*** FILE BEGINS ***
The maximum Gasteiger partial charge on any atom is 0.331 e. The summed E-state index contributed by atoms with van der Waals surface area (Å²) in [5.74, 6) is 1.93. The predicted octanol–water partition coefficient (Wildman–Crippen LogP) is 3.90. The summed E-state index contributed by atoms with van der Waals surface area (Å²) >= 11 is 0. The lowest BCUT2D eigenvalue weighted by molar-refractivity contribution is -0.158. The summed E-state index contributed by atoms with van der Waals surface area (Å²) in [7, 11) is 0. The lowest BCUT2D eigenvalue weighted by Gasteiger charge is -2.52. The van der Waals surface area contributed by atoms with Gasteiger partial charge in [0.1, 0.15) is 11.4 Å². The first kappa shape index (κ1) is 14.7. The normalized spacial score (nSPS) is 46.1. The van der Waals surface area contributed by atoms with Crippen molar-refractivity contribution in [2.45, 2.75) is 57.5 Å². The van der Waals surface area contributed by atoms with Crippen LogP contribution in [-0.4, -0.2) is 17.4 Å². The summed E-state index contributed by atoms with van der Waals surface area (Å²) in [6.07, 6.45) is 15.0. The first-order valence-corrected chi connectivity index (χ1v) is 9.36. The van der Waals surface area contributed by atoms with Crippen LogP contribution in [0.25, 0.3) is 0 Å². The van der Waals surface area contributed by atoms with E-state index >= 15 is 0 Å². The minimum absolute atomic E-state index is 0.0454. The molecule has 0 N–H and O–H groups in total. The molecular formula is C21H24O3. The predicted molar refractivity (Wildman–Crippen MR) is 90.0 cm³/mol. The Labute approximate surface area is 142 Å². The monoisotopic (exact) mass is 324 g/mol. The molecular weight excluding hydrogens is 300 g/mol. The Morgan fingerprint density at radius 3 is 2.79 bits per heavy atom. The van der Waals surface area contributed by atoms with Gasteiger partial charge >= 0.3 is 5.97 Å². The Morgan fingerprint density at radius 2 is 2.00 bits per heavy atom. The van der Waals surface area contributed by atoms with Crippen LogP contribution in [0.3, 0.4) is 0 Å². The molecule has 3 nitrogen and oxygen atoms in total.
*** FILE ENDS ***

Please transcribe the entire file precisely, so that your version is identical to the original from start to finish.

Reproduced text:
The maximum Gasteiger partial charge on any atom is 0.331 e. The summed E-state index contributed by atoms with van der Waals surface area (Å²) in [5.74, 6) is 1.93. The predicted octanol–water partition coefficient (Wildman–Crippen LogP) is 3.90. The summed E-state index contributed by atoms with van der Waals surface area (Å²) >= 11 is 0. The lowest BCUT2D eigenvalue weighted by molar-refractivity contribution is -0.158. The summed E-state index contributed by atoms with van der Waals surface area (Å²) in [7, 11) is 0. The lowest BCUT2D eigenvalue weighted by Gasteiger charge is -2.52. The van der Waals surface area contributed by atoms with Gasteiger partial charge in [0.1, 0.15) is 11.4 Å². The first kappa shape index (κ1) is 14.7. The normalized spacial score (nSPS) is 46.1. The van der Waals surface area contributed by atoms with Crippen molar-refractivity contribution in [2.45, 2.75) is 57.5 Å². The van der Waals surface area contributed by atoms with Crippen LogP contribution in [-0.4, -0.2) is 17.4 Å². The summed E-state index contributed by atoms with van der Waals surface area (Å²) in [6.07, 6.45) is 15.0. The first-order valence-corrected chi connectivity index (χ1v) is 9.36. The van der Waals surface area contributed by atoms with Crippen LogP contribution in [0.25, 0.3) is 0 Å². The van der Waals surface area contributed by atoms with E-state index >= 15 is 0 Å². The minimum absolute atomic E-state index is 0.0454. The molecule has 0 N–H and O–H groups in total. The molecular formula is C21H24O3. The predicted molar refractivity (Wildman–Crippen MR) is 90.0 cm³/mol. The Labute approximate surface area is 142 Å². The monoisotopic (exact) mass is 324 g/mol. The molecular weight excluding hydrogens is 300 g/mol. The Morgan fingerprint density at radius 3 is 2.79 bits per heavy atom. The van der Waals surface area contributed by atoms with Gasteiger partial charge >= 0.3 is 5.97 Å². The Morgan fingerprint density at radius 2 is 2.00 bits per heavy atom. The van der Waals surface area contributed by atoms with Crippen LogP contribution in [0.3, 0.4) is 0 Å². The molecule has 3 nitrogen and oxygen atoms in total.